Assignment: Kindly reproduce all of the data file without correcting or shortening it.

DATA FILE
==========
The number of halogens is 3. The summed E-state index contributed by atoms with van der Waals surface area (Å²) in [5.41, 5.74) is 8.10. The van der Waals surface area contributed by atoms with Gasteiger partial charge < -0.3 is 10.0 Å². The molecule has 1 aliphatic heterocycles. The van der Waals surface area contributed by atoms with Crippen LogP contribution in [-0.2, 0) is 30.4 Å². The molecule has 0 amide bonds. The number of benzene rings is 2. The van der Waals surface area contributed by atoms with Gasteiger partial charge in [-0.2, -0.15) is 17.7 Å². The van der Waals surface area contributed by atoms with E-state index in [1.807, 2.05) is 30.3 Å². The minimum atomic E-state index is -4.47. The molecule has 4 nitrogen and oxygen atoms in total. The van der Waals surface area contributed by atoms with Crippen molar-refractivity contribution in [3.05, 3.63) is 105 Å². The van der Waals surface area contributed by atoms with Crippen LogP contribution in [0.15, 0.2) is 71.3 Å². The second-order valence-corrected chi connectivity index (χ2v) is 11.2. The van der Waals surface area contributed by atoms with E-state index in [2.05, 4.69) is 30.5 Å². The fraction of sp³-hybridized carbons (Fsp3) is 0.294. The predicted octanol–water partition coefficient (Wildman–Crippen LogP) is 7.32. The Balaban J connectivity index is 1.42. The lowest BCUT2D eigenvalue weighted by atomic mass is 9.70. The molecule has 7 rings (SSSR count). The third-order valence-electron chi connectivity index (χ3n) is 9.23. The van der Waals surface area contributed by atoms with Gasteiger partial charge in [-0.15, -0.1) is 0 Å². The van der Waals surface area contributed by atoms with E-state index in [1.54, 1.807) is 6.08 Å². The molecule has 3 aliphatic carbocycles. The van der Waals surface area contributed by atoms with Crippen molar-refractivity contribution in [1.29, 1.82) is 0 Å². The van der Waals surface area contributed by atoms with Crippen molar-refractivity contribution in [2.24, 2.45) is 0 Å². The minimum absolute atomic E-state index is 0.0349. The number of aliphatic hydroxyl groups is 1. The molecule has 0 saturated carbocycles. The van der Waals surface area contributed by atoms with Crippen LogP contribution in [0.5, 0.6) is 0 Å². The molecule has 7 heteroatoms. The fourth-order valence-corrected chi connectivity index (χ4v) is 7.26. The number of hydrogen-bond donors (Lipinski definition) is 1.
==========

The number of halogens is 3. The summed E-state index contributed by atoms with van der Waals surface area (Å²) in [5.41, 5.74) is 8.10. The van der Waals surface area contributed by atoms with Gasteiger partial charge < -0.3 is 10.0 Å². The molecule has 1 aliphatic heterocycles. The van der Waals surface area contributed by atoms with Crippen LogP contribution in [-0.2, 0) is 30.4 Å². The molecule has 0 amide bonds. The number of benzene rings is 2. The van der Waals surface area contributed by atoms with Gasteiger partial charge in [-0.2, -0.15) is 17.7 Å². The van der Waals surface area contributed by atoms with E-state index in [1.807, 2.05) is 30.3 Å². The minimum atomic E-state index is -4.47. The molecule has 4 nitrogen and oxygen atoms in total. The van der Waals surface area contributed by atoms with Crippen molar-refractivity contribution in [3.05, 3.63) is 105 Å². The van der Waals surface area contributed by atoms with Crippen LogP contribution in [0.15, 0.2) is 71.3 Å². The second-order valence-corrected chi connectivity index (χ2v) is 11.2. The van der Waals surface area contributed by atoms with E-state index in [2.05, 4.69) is 30.5 Å². The fraction of sp³-hybridized carbons (Fsp3) is 0.294. The predicted octanol–water partition coefficient (Wildman–Crippen LogP) is 7.32. The Balaban J connectivity index is 1.42. The lowest BCUT2D eigenvalue weighted by atomic mass is 9.70. The molecule has 7 rings (SSSR count). The third-order valence-electron chi connectivity index (χ3n) is 9.23. The van der Waals surface area contributed by atoms with Gasteiger partial charge in [-0.15, -0.1) is 0 Å². The van der Waals surface area contributed by atoms with E-state index in [1.54, 1.807) is 6.08 Å². The molecule has 3 aliphatic carbocycles. The van der Waals surface area contributed by atoms with Crippen molar-refractivity contribution in [1.29, 1.82) is 0 Å². The van der Waals surface area contributed by atoms with Crippen molar-refractivity contribution in [2.24, 2.45) is 0 Å². The minimum absolute atomic E-state index is 0.0349. The number of aliphatic hydroxyl groups is 1. The molecule has 0 saturated carbocycles. The van der Waals surface area contributed by atoms with Crippen LogP contribution in [0.5, 0.6) is 0 Å². The molecule has 7 heteroatoms. The fourth-order valence-corrected chi connectivity index (χ4v) is 7.26. The number of hydrogen-bond donors (Lipinski definition) is 1.